We are living in an era of intense global competition. The conventional over-match the U.S. military enjoyed at the end of the Cold War is eroding, and renewed competition will require the Sea Services to rethink how to address national, strategic, and operational challenges and the way they will have to fight. Authors may address any topic, but issues to consider might include:
- How would NATO defend the Baltic states from a Russian incursion?
- Can the United States and its allies apply pressure globally to deter China from coercive action in East Asia or the western Pacific?
- Given China's A2/AD capabilities, how would the United States defend Taiwan?
- What new or nascent technology do the Sea Services need to incorporate, and how it would impact tactics or strategy?
- What should the U.S. nuclear posture and strategy be to deter competitors along the continuum of conflict?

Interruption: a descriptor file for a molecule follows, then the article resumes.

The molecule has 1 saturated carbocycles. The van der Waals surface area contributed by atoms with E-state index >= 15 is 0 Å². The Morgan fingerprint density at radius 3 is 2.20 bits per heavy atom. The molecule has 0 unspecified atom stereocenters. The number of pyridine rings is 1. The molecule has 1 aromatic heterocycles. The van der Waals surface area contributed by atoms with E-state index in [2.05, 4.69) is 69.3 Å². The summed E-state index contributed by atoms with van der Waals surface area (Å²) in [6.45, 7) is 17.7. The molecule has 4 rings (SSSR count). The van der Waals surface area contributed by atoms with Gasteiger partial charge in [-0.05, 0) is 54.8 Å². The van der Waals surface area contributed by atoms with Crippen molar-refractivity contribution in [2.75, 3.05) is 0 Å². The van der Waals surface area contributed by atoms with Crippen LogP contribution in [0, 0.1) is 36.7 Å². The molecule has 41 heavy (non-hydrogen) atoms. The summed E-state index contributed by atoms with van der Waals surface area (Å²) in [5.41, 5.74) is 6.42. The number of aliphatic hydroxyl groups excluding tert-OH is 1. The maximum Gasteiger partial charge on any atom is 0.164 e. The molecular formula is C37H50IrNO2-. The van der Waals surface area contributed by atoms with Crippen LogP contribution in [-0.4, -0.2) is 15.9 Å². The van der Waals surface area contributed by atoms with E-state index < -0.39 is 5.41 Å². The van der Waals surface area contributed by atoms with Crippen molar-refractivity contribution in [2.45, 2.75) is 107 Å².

- What reforms in education and training will or should advance the services?
- Open to all contributors -- active-duty military, reservists, veterans, and civilians.
- Essays must be no more than 3,000 words, excluding footnotes, endnotes and sources. Include word count on title page of the essay.
- Essays are judged in the blind. Do not include author name(s) on title page or within essay.
- Submit essay as a Word document at www.usni.org/genessay no later than 31 December 2021.
- Essays must be original and not published (online or print) or being considered for publication elsewhere.
First Prize: $6,000
Second Prize: $3,000
Third Prize: $2,000
The Proceedings staff members will evaluate every essay and screen the top essays to the Naval Institute’s Editorial Board composed of serving Sea Service professionals.
Announcement of the Winners
The winning essays will be published in the May 2022 Proceedings and on the Naval Institute website. The winners will be recognized at a future Naval Institute event.